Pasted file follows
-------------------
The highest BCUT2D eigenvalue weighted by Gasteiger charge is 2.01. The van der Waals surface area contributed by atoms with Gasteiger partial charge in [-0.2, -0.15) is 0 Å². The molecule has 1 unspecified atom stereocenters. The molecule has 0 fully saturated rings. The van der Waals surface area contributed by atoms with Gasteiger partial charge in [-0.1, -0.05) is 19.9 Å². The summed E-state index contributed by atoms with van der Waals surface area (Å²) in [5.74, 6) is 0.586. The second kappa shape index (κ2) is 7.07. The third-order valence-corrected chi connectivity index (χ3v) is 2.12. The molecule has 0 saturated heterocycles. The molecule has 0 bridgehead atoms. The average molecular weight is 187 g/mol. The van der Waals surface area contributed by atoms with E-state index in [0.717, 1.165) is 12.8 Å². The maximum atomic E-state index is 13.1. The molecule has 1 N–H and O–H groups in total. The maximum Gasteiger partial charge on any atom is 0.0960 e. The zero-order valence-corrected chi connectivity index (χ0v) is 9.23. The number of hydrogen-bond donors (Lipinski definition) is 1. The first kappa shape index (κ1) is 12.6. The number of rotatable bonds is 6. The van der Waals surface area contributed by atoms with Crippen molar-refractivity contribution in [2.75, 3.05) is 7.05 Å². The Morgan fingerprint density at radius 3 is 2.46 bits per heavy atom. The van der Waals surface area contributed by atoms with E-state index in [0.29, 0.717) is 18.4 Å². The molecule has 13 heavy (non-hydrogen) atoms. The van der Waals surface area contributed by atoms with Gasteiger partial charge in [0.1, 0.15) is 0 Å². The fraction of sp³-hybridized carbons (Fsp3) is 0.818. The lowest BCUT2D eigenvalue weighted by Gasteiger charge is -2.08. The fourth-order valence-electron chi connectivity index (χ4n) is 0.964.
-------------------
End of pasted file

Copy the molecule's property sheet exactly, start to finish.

The highest BCUT2D eigenvalue weighted by Gasteiger charge is 2.01. The van der Waals surface area contributed by atoms with Gasteiger partial charge in [-0.2, -0.15) is 0 Å². The molecule has 1 unspecified atom stereocenters. The molecule has 0 fully saturated rings. The van der Waals surface area contributed by atoms with Gasteiger partial charge in [-0.1, -0.05) is 19.9 Å². The summed E-state index contributed by atoms with van der Waals surface area (Å²) in [5.74, 6) is 0.586. The second kappa shape index (κ2) is 7.07. The third-order valence-corrected chi connectivity index (χ3v) is 2.12. The molecule has 0 saturated heterocycles. The molecule has 0 bridgehead atoms. The average molecular weight is 187 g/mol. The van der Waals surface area contributed by atoms with E-state index in [0.717, 1.165) is 12.8 Å². The maximum atomic E-state index is 13.1. The molecule has 1 N–H and O–H groups in total. The maximum Gasteiger partial charge on any atom is 0.0960 e. The zero-order valence-corrected chi connectivity index (χ0v) is 9.23. The number of hydrogen-bond donors (Lipinski definition) is 1. The first kappa shape index (κ1) is 12.6. The number of rotatable bonds is 6. The van der Waals surface area contributed by atoms with Crippen molar-refractivity contribution in [2.75, 3.05) is 7.05 Å². The Morgan fingerprint density at radius 3 is 2.46 bits per heavy atom. The van der Waals surface area contributed by atoms with E-state index in [0.29, 0.717) is 18.4 Å². The molecule has 13 heavy (non-hydrogen) atoms. The van der Waals surface area contributed by atoms with Gasteiger partial charge in [0.1, 0.15) is 0 Å². The fraction of sp³-hybridized carbons (Fsp3) is 0.818. The lowest BCUT2D eigenvalue weighted by Gasteiger charge is -2.08. The fourth-order valence-electron chi connectivity index (χ4n) is 0.964.